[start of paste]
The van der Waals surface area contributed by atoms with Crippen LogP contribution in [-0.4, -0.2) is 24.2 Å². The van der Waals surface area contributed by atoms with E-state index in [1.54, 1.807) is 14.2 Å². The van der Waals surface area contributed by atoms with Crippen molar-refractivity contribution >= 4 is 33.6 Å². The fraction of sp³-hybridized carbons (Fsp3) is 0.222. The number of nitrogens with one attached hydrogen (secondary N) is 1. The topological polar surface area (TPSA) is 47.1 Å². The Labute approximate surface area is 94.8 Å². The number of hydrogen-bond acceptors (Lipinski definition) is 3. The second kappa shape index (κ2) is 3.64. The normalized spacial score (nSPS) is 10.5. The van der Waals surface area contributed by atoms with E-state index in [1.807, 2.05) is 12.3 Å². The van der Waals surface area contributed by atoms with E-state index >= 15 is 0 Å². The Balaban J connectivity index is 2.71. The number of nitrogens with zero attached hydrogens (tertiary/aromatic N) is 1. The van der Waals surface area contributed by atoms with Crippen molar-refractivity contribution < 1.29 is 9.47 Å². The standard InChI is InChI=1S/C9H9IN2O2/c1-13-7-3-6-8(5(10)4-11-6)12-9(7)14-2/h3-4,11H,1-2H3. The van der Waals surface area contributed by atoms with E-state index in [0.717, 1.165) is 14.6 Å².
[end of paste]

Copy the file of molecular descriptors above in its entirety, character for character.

The van der Waals surface area contributed by atoms with Crippen LogP contribution in [-0.4, -0.2) is 24.2 Å². The van der Waals surface area contributed by atoms with E-state index in [1.54, 1.807) is 14.2 Å². The van der Waals surface area contributed by atoms with Crippen molar-refractivity contribution >= 4 is 33.6 Å². The fraction of sp³-hybridized carbons (Fsp3) is 0.222. The number of nitrogens with one attached hydrogen (secondary N) is 1. The topological polar surface area (TPSA) is 47.1 Å². The Labute approximate surface area is 94.8 Å². The number of hydrogen-bond acceptors (Lipinski definition) is 3. The second kappa shape index (κ2) is 3.64. The normalized spacial score (nSPS) is 10.5. The van der Waals surface area contributed by atoms with E-state index in [1.807, 2.05) is 12.3 Å². The van der Waals surface area contributed by atoms with E-state index >= 15 is 0 Å². The Balaban J connectivity index is 2.71. The number of nitrogens with zero attached hydrogens (tertiary/aromatic N) is 1. The van der Waals surface area contributed by atoms with Crippen molar-refractivity contribution < 1.29 is 9.47 Å². The standard InChI is InChI=1S/C9H9IN2O2/c1-13-7-3-6-8(5(10)4-11-6)12-9(7)14-2/h3-4,11H,1-2H3. The van der Waals surface area contributed by atoms with E-state index in [0.717, 1.165) is 14.6 Å².